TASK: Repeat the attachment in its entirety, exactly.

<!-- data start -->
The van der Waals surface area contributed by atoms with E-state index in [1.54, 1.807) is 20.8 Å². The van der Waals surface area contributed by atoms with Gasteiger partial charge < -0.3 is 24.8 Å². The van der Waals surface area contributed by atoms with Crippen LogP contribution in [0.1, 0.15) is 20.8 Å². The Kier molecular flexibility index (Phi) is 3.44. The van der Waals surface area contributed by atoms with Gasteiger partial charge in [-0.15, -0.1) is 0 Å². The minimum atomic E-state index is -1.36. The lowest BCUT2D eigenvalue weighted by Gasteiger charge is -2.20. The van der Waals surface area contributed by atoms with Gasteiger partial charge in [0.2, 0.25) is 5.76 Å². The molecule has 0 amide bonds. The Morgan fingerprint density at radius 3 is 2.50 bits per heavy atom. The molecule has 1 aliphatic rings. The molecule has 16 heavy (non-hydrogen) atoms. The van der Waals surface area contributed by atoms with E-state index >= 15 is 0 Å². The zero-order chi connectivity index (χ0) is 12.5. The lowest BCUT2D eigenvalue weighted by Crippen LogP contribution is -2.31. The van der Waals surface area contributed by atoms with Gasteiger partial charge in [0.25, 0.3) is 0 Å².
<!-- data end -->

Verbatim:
The van der Waals surface area contributed by atoms with E-state index in [1.54, 1.807) is 20.8 Å². The van der Waals surface area contributed by atoms with Gasteiger partial charge < -0.3 is 24.8 Å². The van der Waals surface area contributed by atoms with Crippen LogP contribution in [0.1, 0.15) is 20.8 Å². The Kier molecular flexibility index (Phi) is 3.44. The van der Waals surface area contributed by atoms with Gasteiger partial charge in [-0.15, -0.1) is 0 Å². The minimum atomic E-state index is -1.36. The lowest BCUT2D eigenvalue weighted by Gasteiger charge is -2.20. The van der Waals surface area contributed by atoms with Gasteiger partial charge in [0.2, 0.25) is 5.76 Å². The molecule has 0 amide bonds. The Morgan fingerprint density at radius 3 is 2.50 bits per heavy atom. The molecule has 1 aliphatic rings. The molecule has 16 heavy (non-hydrogen) atoms. The van der Waals surface area contributed by atoms with E-state index >= 15 is 0 Å². The zero-order chi connectivity index (χ0) is 12.5. The lowest BCUT2D eigenvalue weighted by Crippen LogP contribution is -2.31. The van der Waals surface area contributed by atoms with Gasteiger partial charge in [0.25, 0.3) is 0 Å².